Osteoarthritis of the Knee (Degenerative Arthritis of the Knee)
What Are the Symptoms of Knee Osteoarthritis?
Symptoms of osteoarthritis of the knee may include:
- pain that increases when you are active, but gets a little better with rest
- feeling of warmth in the joint
- stiffness in the knee, especially in the morning or when you have been sitting for a while
- decrease in mobility of the knee, making it difficult to get in and out of chairs or cars, use the stairs, or walk
- creaking, crackly sound that is heard when the knee moves
How Is Osteoarthritis of the Knee Diagnosed?
The diagnosis of knee osteoarthritis will begin with a physical exam by your doctor. Your doctor will also take your medical history and note any symptoms. Make sure to note what makes the pain worse or better to help your doctor determine if osteoarthritis, or something else, may be causing your pain. Also find out if anyone else in your family has arthritis. Your doctor may order additional testing, including:
MRI scans may be ordered when X-rays do not give a clear reason for joint pain or when the X-rays suggest that other types of joint tissue could be damaged. Doctors may use blood tests to rule out other conditions that could be causing the pain, such as rheumatoid arthritis, a different type of arthritis caused by a disorder in the immune system.
How Is Osteoarthritis of the Knee Treated?
The primary goals of treating osteoarthritis of the knee are to relieve the pain and return mobility. The treatment plan will typically include a combination of the following:
- Weight loss. Losing even a small amount of weight, if needed, can significantly decrease knee pain from osteoarthritis.
- Exercise. Strengthening the muscles around the knee makes the joint more stable and decreases pain. Stretching exercises help keep the knee joint mobile and flexible.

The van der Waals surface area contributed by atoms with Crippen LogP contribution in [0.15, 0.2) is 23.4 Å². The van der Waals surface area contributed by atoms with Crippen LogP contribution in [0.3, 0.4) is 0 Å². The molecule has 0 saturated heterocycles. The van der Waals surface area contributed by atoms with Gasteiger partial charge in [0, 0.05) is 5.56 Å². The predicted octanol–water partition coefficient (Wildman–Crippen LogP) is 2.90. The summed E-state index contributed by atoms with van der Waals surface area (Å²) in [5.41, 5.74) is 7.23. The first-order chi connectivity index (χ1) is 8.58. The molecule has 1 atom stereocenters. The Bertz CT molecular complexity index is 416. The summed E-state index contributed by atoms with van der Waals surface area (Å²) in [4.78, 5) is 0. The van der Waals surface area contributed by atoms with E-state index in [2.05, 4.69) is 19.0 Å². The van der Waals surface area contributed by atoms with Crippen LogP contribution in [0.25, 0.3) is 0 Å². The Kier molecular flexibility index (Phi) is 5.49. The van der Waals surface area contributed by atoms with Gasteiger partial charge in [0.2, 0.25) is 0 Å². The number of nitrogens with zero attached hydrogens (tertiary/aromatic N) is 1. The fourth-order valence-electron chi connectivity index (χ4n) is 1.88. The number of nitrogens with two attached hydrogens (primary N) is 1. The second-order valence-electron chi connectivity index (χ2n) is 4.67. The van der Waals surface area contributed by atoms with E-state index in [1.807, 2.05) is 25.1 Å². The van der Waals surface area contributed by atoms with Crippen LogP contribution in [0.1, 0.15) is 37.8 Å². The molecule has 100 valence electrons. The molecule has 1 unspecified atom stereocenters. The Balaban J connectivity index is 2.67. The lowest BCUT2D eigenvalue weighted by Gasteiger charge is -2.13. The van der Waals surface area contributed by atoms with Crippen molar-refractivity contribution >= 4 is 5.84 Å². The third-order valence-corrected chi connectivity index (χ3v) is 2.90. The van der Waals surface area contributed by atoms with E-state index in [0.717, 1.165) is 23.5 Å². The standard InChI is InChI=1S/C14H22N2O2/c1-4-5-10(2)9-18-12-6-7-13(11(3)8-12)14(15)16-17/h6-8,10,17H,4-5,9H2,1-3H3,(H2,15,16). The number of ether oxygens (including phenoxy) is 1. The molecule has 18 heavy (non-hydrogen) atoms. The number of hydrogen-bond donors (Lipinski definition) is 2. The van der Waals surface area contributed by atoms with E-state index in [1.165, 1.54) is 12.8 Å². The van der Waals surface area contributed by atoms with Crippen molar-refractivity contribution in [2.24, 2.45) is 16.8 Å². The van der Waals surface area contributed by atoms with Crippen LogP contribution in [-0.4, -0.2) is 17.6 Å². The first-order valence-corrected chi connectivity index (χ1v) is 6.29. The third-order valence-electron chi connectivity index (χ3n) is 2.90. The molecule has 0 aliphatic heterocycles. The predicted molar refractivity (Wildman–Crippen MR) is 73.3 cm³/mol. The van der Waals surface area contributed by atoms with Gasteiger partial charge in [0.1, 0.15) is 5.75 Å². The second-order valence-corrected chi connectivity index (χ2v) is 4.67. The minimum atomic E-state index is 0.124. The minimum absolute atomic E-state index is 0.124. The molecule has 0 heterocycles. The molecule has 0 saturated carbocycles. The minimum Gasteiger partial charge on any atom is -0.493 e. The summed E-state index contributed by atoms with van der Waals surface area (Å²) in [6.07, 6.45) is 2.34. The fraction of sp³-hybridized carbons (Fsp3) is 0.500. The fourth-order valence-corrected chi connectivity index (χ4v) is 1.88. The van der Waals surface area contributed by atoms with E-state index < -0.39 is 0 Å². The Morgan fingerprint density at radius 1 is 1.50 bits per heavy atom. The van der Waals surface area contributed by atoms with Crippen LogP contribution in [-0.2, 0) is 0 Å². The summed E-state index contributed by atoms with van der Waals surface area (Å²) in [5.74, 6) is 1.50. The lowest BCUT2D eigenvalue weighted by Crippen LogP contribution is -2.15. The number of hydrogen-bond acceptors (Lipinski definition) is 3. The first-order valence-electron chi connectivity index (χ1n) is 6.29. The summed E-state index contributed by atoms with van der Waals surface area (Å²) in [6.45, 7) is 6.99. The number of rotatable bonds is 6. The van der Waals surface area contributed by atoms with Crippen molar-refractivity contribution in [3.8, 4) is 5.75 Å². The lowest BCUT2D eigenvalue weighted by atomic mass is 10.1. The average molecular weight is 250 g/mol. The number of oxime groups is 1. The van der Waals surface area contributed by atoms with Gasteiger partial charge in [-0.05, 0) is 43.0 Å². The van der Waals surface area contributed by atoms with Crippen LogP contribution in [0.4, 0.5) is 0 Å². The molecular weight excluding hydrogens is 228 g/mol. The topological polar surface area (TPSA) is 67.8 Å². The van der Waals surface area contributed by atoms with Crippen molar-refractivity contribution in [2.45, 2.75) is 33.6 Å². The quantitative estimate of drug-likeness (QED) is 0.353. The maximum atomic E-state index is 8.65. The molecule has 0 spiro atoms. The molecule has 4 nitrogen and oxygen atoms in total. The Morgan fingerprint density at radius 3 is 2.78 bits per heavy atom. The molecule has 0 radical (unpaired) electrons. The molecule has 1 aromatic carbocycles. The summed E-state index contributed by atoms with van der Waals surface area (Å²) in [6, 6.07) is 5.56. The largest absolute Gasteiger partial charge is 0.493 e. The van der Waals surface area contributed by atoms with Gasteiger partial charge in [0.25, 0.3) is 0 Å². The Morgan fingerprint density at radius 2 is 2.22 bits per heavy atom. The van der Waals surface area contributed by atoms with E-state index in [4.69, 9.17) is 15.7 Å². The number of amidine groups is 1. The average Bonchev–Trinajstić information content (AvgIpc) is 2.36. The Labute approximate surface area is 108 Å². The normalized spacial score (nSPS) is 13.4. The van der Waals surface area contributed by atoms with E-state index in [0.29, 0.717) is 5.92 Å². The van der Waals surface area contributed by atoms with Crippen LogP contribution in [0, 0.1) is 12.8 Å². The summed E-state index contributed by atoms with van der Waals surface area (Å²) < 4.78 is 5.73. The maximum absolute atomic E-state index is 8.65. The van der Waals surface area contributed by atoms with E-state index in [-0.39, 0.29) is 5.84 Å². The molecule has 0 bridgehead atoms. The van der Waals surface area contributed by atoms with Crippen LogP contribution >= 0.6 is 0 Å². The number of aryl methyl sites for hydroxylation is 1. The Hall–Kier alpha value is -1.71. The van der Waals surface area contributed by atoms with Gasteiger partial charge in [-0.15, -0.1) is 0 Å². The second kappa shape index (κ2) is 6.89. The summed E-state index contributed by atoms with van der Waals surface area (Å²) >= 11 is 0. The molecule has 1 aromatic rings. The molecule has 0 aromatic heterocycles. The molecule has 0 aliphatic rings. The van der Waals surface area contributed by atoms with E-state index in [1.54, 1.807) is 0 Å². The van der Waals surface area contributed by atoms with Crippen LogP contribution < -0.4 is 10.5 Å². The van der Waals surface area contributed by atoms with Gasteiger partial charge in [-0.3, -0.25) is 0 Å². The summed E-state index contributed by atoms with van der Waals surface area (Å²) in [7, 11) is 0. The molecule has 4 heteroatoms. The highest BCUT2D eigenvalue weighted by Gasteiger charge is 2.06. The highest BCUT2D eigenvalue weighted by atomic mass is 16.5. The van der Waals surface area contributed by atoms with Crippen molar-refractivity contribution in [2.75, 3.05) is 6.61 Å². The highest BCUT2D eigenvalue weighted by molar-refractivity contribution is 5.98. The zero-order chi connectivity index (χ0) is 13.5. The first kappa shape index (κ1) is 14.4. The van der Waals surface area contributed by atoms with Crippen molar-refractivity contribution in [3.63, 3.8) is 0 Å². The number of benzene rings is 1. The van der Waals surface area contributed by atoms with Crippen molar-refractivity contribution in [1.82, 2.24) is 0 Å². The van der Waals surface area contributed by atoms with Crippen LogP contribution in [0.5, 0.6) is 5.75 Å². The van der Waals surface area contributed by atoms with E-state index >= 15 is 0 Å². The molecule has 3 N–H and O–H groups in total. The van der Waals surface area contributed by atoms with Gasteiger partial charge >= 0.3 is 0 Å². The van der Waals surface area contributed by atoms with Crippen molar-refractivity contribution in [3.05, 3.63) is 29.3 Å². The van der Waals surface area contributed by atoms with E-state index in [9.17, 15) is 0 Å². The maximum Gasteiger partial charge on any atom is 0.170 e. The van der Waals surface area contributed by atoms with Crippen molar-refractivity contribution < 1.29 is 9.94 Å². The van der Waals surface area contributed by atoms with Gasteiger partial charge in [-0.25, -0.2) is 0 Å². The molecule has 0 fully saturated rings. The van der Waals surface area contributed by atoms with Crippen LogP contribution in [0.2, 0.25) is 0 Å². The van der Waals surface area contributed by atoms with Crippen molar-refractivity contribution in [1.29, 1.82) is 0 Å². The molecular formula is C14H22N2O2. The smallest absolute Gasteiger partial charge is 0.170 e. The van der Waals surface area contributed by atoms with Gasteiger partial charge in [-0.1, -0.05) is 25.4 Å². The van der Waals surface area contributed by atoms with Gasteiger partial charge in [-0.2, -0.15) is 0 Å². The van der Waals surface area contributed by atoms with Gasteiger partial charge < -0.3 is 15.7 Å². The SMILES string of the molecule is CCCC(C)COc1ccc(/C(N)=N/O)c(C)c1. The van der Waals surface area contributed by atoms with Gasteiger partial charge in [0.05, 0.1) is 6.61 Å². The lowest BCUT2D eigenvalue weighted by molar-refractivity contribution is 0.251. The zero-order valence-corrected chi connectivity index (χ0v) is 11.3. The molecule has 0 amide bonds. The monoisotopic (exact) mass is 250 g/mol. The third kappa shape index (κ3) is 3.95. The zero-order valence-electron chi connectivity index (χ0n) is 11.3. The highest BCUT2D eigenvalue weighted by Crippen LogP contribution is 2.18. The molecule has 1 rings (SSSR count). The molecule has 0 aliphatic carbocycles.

- Pain relievers and anti-inflammatory drugs. This includes over-the-counter choices such as acetaminophen (Tylenol), ibuprofen (Advil, Motrin), or naproxen sodium (Aleve). Don't take over-the-counter medications for more than 10 days without checking with your doctor. Taking them for longer increases the chance of side effects. If over-the-counter medications don't provide relief, your doctor may give you a prescription anti-inflammatory drug or other medication to help ease the pain.
- Injections of corticosteroids or hyaluronic acid into the knee. Steroids are powerful anti-inflammatory drugs. Hyaluronic acid is normally present in joints as a type of lubricating fluid.
- Alternative therapies. Some alternative therapies that may be effective include topical creams with capsaicin, acupuncture, or supplements, including glucosamine and chondroitin or SAMe.
- Using devices such as braces. There are two types of braces: "unloader" braces, which take the weight away from the side of the knee affected by arthritis; and "support" braces, which provide support for the entire knee.
- Physical and occupational therapy. If you are having trouble with daily activities, physical or occupational therapy can help. Physical therapists teach you ways to strengthen muscles and increase flexibility in your joint. Occupational therapists teach you ways to perform regular, daily activities, such as housework, with less pain.
- Surgery. When other treatments don't work, surgery is a good option.